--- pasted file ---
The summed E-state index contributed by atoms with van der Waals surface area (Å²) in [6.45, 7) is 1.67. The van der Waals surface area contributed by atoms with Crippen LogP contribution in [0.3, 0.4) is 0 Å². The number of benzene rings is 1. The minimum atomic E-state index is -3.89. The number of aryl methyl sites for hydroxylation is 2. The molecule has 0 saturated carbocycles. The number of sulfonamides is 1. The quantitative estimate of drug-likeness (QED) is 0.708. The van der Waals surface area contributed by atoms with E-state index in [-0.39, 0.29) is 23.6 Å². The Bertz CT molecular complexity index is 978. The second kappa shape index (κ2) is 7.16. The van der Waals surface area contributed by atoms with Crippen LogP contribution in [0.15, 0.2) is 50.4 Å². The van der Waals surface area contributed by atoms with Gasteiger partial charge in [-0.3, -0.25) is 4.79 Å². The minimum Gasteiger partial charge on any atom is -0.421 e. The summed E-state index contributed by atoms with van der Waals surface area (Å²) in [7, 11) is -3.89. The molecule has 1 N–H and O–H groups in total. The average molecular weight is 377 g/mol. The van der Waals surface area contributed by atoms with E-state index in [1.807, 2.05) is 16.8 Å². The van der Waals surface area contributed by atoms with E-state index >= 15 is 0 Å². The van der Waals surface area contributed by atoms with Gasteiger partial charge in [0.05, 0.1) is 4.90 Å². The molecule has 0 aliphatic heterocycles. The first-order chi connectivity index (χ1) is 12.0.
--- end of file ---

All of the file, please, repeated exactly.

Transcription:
The summed E-state index contributed by atoms with van der Waals surface area (Å²) in [6.45, 7) is 1.67. The van der Waals surface area contributed by atoms with Crippen LogP contribution in [0.3, 0.4) is 0 Å². The number of benzene rings is 1. The minimum atomic E-state index is -3.89. The number of aryl methyl sites for hydroxylation is 2. The molecule has 0 saturated carbocycles. The number of sulfonamides is 1. The quantitative estimate of drug-likeness (QED) is 0.708. The van der Waals surface area contributed by atoms with E-state index in [-0.39, 0.29) is 23.6 Å². The Bertz CT molecular complexity index is 978. The second kappa shape index (κ2) is 7.16. The van der Waals surface area contributed by atoms with Crippen LogP contribution in [0.15, 0.2) is 50.4 Å². The van der Waals surface area contributed by atoms with Gasteiger partial charge in [-0.3, -0.25) is 4.79 Å². The minimum Gasteiger partial charge on any atom is -0.421 e. The summed E-state index contributed by atoms with van der Waals surface area (Å²) in [7, 11) is -3.89. The molecule has 1 N–H and O–H groups in total. The average molecular weight is 377 g/mol. The van der Waals surface area contributed by atoms with E-state index in [1.807, 2.05) is 16.8 Å². The van der Waals surface area contributed by atoms with E-state index >= 15 is 0 Å². The van der Waals surface area contributed by atoms with Gasteiger partial charge in [0.05, 0.1) is 4.90 Å². The molecule has 0 aliphatic heterocycles. The first-order chi connectivity index (χ1) is 12.0.